The FSA has published Consumer Research Paper 69 entitled Financial Capability: A Behavioural Economics Perspective.
The FSA commissioned Professor de Meza, Professor Reyniers and Dr Irlenbusch (London School of Economics) to conduct a review of behavioural economics literature, examining what this literature has to say about consumer behaviour when making financial management and/or choosing financial products, and in particular, the likely impact of financial capability initiatives, or other information provided to consumers with the intention of encouraging better choices about financial products.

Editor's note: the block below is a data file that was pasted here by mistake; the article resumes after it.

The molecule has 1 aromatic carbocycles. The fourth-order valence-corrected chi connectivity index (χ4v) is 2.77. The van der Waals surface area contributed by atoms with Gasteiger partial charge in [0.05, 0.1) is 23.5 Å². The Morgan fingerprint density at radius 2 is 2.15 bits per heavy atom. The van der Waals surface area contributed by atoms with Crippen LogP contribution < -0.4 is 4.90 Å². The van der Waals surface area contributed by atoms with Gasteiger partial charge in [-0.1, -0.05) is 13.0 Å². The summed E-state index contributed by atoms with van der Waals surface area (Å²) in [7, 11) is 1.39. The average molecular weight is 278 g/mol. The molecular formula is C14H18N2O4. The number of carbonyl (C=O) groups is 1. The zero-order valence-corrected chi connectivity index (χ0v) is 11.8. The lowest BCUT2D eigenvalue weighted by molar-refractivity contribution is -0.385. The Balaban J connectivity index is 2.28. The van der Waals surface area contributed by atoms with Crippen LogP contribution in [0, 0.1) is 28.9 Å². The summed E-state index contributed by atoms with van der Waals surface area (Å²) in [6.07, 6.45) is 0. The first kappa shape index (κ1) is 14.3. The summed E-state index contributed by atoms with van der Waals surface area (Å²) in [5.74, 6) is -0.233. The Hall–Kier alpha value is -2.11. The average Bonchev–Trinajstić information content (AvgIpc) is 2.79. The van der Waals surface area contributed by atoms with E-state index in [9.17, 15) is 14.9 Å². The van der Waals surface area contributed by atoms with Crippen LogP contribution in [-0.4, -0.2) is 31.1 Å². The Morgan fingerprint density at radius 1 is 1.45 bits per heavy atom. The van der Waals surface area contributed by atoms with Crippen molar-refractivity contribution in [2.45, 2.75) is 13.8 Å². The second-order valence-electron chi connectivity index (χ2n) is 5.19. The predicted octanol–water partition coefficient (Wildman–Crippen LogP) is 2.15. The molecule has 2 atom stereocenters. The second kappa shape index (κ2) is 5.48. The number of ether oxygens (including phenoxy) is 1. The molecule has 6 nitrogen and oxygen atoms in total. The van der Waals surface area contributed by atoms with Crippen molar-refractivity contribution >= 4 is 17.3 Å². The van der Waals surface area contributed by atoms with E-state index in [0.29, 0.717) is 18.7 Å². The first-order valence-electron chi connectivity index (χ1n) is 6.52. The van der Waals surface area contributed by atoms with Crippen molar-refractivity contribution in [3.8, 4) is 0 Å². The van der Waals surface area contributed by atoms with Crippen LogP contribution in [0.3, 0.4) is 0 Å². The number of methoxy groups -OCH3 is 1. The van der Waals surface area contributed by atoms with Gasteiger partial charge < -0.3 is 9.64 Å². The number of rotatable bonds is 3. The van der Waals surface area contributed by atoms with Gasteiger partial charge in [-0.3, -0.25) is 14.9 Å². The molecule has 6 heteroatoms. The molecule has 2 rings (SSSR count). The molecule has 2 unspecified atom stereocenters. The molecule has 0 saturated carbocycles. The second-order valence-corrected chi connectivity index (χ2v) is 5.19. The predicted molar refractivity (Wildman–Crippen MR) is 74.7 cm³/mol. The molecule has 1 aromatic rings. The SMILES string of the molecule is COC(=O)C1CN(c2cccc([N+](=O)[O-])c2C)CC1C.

Overall the review found that there is a lack of direct evidence that the National Strategy for Financial Capability will substantially improve long-term financial decision making. The indirect evidence from behavioural economics is that low financial capability is more to do with psychology rather than knowledge. Institutional design and regulation are probably far more effective than education, though crisis counselling may be helpful. More research is needed on whether cognitive biases can be overcome in the personal finance domain.
View Financial Capability: A Behavioural Economics Perspective, (PDF 720KB), 14 July 2008